• Keep a cool head.  You’re in business to deliver change, and if you succeed, the chances that  no one will get hurt are virtually zero.  This is the rough and tumble of business.  Be sportsmanlike, play to win, and stay friends with people wherever possible.  If you do fall out with someone, ring them a year later and take them out to dinner. Befriend your enemies.
  • Being a well funded company puts you at a tremendous advantage
 
Learning from Mistakes and Setbacks
  • Never do anything that means you can’t sleep at night
  • You can’t protect yourself against the unexpected, so you need to keep your house in as good an order as you can.  If disaster strikes, you don’t want to find yourself doing twelve things at once and misprioritising them in public.  It’s vital, therefore, that you take control of your internal business risks – the ones you can influence.
  • I think it is counterproductive to be ruthless.  You’ve got to treat people as you would yourself, or better
  • You definitely should get the best people around you when confronted with a serious problem.  Don’t try to deal with it all by yourself.  Don’t be afraid to seek help and advice.
  • If you drive down the retail price fast enough when you are the dominant player, you never allow anyone else to catch up because they can’t make enough money.  It requires the dominant player to be brave, because it can mean cannibalizing your existing sales by dropping the retail price.  (i.e. Apple and the iPod)
  • Protect your reputation.  Don’t be afraid of making mistakes
  • If you’re hurt, lick your wounds and get up again.  If you’ve given it your absolute best, it’s time to move forward.
Innovation
  • The best, most solid way out of a crisis in a changing market is through experiment and adaption.
  • Innovation is what you get wen you capitalize on luck, when you get up from behind your desk and go and see where ideas and people lead you.
Entrepreneurs and Leadership
  • True leadership must include the ability to distinguish between real and apparent danger.
  • You need to understand the challenges to your enterprise and face up to them.  Equally, you have to resist the temptation to overreact at the first sign of trouble.
  • Every business plan should include: “This company will have lots and lots of parties and social get-togethers.”
  • The creator’s job is to find someone with expertise who understands the vision and is prepared to follow the path.
  • If you can keep the business relatively small, people will know each other within the organisation and feel like part of the team.
  • Decent leadership is about explaining clearly and unemotionally why a decision has been taken.
  • Failure is not giving things a go in the first place.
  • Only a fool never changes his mind.
  • DON’T BRING ME YOUR PROBLEMS – BRING ME THE SOLUTIONS
Social Responsibility
  • It is possible to turn a profit while making the world a better place.
  • What can you do to make a difference?
  • One ought never to turn one’s back on a threatened danger and try to run away from it.  If you do that, you will double the danger.  But if you meet it promptly and without flinching, you will reduce the danger by half.  Never run away from anything.  Never! – Sir Winston Churchill
  • Don’t forget to listen
Epilogue
  • It is important to look for one’s strengths – to try to excel at what you’re good at.
  • What you’re bad at actually doesn’t interest people, and it certainly shouldn’t interest you.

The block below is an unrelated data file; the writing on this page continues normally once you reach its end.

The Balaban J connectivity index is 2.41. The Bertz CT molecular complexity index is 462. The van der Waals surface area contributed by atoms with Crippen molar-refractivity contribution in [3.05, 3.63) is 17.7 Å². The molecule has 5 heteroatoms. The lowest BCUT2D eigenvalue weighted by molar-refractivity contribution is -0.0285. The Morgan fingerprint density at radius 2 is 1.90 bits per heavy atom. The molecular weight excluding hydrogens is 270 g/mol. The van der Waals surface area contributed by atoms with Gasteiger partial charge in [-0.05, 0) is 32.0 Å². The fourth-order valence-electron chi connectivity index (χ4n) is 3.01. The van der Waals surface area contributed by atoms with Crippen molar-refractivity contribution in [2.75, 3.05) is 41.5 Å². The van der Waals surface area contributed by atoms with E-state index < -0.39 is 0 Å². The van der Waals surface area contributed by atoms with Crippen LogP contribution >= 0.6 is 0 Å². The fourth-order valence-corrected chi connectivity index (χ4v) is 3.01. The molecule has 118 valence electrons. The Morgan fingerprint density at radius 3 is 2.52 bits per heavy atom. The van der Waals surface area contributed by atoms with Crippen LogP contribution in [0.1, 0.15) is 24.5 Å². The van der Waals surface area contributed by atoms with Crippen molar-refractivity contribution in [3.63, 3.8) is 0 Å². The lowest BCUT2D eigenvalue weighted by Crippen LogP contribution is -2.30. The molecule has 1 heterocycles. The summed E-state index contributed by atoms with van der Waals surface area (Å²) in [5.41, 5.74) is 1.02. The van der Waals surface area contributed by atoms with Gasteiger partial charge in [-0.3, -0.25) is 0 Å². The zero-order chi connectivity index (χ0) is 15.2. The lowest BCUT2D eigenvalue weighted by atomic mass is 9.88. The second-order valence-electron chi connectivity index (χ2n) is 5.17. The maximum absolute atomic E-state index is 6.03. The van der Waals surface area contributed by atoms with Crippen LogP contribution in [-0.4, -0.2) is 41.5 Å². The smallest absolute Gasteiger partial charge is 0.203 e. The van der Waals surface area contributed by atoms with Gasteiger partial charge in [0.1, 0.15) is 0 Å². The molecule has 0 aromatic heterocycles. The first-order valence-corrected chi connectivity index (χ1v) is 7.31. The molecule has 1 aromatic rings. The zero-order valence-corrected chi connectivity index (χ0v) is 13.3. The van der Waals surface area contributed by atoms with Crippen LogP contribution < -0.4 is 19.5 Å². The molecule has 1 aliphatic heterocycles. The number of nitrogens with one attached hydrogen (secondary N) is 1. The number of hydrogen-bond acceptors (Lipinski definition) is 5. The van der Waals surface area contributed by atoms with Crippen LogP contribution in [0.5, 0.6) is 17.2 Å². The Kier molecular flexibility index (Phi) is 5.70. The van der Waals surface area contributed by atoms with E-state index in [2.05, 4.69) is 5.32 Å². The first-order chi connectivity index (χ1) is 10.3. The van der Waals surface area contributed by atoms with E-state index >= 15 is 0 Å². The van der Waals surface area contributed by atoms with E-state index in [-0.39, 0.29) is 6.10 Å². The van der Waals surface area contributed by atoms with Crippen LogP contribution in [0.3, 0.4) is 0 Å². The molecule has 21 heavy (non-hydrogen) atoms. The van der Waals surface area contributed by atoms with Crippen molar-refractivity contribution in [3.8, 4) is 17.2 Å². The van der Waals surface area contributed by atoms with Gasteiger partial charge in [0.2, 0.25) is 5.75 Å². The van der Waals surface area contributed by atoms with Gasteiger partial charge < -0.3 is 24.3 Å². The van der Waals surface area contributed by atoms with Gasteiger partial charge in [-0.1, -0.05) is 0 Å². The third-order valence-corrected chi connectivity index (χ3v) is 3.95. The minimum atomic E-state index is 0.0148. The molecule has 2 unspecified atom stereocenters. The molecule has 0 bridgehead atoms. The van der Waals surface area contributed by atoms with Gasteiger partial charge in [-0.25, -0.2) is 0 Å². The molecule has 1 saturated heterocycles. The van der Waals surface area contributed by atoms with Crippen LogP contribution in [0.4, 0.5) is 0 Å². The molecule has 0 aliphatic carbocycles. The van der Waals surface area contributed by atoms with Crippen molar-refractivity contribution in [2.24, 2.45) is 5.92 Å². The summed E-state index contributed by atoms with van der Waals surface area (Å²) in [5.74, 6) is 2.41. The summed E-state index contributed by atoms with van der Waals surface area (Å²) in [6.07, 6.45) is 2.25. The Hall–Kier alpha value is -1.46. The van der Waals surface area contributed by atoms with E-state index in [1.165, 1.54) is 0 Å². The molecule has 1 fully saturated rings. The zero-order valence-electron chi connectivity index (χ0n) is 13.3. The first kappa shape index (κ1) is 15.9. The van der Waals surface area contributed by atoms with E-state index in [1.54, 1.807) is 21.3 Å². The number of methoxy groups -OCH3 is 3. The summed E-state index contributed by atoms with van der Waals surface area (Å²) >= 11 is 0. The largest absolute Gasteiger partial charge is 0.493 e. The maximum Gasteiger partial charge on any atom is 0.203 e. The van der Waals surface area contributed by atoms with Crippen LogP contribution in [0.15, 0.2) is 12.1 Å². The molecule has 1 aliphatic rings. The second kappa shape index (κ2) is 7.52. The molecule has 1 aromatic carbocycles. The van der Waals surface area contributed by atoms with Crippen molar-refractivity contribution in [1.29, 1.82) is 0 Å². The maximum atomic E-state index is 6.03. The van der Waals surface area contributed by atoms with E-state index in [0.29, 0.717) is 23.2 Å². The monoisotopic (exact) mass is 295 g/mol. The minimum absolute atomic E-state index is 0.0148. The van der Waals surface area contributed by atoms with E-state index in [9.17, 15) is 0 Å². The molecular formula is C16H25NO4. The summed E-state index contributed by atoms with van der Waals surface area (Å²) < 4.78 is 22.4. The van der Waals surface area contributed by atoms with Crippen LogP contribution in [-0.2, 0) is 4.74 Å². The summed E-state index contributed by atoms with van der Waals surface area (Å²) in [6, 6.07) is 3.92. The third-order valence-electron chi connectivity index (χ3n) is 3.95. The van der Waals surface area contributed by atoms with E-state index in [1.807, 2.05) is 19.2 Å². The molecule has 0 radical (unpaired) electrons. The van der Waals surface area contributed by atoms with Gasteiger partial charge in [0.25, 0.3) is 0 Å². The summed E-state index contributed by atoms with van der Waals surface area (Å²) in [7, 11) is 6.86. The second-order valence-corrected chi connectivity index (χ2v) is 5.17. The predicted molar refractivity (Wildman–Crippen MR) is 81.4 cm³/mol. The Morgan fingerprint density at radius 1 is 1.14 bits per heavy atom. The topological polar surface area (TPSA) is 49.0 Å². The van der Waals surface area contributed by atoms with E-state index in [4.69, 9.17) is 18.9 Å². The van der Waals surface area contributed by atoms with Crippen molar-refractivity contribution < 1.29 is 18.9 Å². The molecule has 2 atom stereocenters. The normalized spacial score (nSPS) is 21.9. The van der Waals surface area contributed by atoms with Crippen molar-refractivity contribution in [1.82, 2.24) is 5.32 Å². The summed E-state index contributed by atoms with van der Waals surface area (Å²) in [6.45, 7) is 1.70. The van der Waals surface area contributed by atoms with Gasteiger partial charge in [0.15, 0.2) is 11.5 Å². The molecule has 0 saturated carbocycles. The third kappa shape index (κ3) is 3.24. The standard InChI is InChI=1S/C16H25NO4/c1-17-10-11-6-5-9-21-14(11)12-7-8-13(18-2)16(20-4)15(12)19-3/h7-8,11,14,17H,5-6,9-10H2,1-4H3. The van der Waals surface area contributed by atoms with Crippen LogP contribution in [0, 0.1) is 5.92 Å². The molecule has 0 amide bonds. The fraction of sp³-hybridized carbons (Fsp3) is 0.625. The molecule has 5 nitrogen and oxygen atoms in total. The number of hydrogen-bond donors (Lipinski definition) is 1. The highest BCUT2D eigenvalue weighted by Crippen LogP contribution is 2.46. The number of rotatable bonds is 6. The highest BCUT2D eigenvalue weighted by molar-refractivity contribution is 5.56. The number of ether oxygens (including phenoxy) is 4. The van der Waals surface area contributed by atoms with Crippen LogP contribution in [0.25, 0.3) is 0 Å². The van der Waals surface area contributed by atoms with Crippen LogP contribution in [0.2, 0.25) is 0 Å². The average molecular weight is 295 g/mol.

• So don’t let your limits knock your self-confidence
  • Success for me is whether you have created something that you can be really proud of.

Get this book and others from Richard Branson HERE, or Try Audible and Get Two Free Audiobooks and listen to his first two books for free!

The Most Gifted and Recommended Books from Tools of Titans by Tim Ferris

This list is at the end of a previous post, Review Notes from Tools of Titans by Tim Ferriss, but I wanted to add it here to keep it separate for reference.

Many of these top 17 books are some that I have already read. But for those that I have not, they are next on my list. If you’re interested in any of them click on their title or join Audible and listen to them. Try Audible and Get Two Free Audiobooks

In addition to this list, there are a number of other great books listed in Tools of Titans: The Tactics, Routines, and Habits of Billionaires, Icons, and World-Class Performers by Tim Ferriss. Check it out, it’s a great book.

The Most-Gifted And Recommended Books of All Guests
  1. Tao Te Ching by Lao Tzu
  2. Atlas Shrugged by Ayn Rand
  3. Sapiens: A Brief History of Humankind by Yuval Noah Harai
  4. Siddhartha by Hermann Hesse
  5. The 4-Hour Workweek: Escape 9-5, Live Anywhere, and Join the New Rich by Tim Ferriss
  6. The Checklist Manifesto: How to Get Things Right by Atul Gawande
  7. Dune by Frank Herbert
  8. Influence: The Psychology of Persuasion, Revised Edition by Robert Cialdini
  9. Stumbling on Happiness by Daniel Gilbert
  10. Superintelligence: Paths, Dangers, Strategies by Nick Bostrom
  11. Surely You’re Joking, Mr. Feynman! (Adventures of a Curious Character) by Richard P Feynman
  12. The 4 Hour Body: An Uncommon Guide to Rapid Fat Loss, Incredible Sex and Becoming Superhuman by Tim Ferriss
  13. The Bible
  14. The Hard Things About Hard Things by Ben Horowitz
  15. The War of Art: Break Through the Blocks and Win Your Inner Creative Battles by Steven Pressfield
  16. Watchmen by Alan Moore
  17. Zero to One: Notes on Startups, or How to Build the Future by Peter Thiel with Black Masters.

Book Quote of the Week – 017

“These men are known as capitalists. They are motivated by the desire to build, construct, achieve, render useful service, earn profits and accumulate riches. And, because they render service without which there would be no civilization, they put themselves in the way of great riches.”

Napoleon Hill